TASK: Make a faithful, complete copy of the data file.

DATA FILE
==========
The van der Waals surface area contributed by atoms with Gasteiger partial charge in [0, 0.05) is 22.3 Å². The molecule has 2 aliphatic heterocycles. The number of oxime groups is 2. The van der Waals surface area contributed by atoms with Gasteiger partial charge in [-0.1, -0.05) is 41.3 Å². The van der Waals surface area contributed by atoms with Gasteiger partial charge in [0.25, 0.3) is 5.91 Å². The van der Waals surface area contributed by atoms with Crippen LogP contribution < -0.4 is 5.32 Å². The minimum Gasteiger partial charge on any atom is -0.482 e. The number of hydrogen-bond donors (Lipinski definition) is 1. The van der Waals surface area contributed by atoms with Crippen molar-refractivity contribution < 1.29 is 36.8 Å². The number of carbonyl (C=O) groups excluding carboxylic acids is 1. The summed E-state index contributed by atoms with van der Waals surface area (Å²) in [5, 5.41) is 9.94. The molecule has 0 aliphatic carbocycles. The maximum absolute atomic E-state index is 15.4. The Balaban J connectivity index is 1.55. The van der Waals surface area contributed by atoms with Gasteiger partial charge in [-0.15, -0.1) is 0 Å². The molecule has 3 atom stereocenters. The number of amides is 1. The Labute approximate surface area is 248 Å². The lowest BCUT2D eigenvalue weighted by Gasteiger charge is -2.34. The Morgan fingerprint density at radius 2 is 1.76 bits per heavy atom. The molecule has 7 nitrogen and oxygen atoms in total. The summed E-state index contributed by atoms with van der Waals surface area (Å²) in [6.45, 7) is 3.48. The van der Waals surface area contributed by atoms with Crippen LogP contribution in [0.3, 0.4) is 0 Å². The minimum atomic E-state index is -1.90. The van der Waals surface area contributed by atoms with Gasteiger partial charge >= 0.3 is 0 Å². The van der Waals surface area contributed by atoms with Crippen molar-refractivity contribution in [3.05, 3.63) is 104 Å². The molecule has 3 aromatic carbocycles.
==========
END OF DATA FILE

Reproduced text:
The van der Waals surface area contributed by atoms with Gasteiger partial charge in [0, 0.05) is 22.3 Å². The molecule has 2 aliphatic heterocycles. The number of oxime groups is 2. The van der Waals surface area contributed by atoms with Gasteiger partial charge in [-0.1, -0.05) is 41.3 Å². The van der Waals surface area contributed by atoms with Gasteiger partial charge in [0.25, 0.3) is 5.91 Å². The van der Waals surface area contributed by atoms with Crippen LogP contribution < -0.4 is 5.32 Å². The minimum Gasteiger partial charge on any atom is -0.482 e. The number of hydrogen-bond donors (Lipinski definition) is 1. The van der Waals surface area contributed by atoms with Crippen molar-refractivity contribution < 1.29 is 36.8 Å². The number of carbonyl (C=O) groups excluding carboxylic acids is 1. The summed E-state index contributed by atoms with van der Waals surface area (Å²) in [5, 5.41) is 9.94. The molecule has 0 aliphatic carbocycles. The maximum absolute atomic E-state index is 15.4. The Balaban J connectivity index is 1.55. The van der Waals surface area contributed by atoms with Gasteiger partial charge in [-0.15, -0.1) is 0 Å². The molecule has 3 atom stereocenters. The number of amides is 1. The Labute approximate surface area is 248 Å². The lowest BCUT2D eigenvalue weighted by Gasteiger charge is -2.34. The Morgan fingerprint density at radius 2 is 1.76 bits per heavy atom. The molecule has 7 nitrogen and oxygen atoms in total. The summed E-state index contributed by atoms with van der Waals surface area (Å²) in [6.45, 7) is 3.48. The van der Waals surface area contributed by atoms with Crippen LogP contribution in [0.3, 0.4) is 0 Å². The minimum atomic E-state index is -1.90. The van der Waals surface area contributed by atoms with Gasteiger partial charge >= 0.3 is 0 Å². The van der Waals surface area contributed by atoms with Crippen molar-refractivity contribution in [3.05, 3.63) is 104 Å². The molecule has 3 aromatic carbocycles.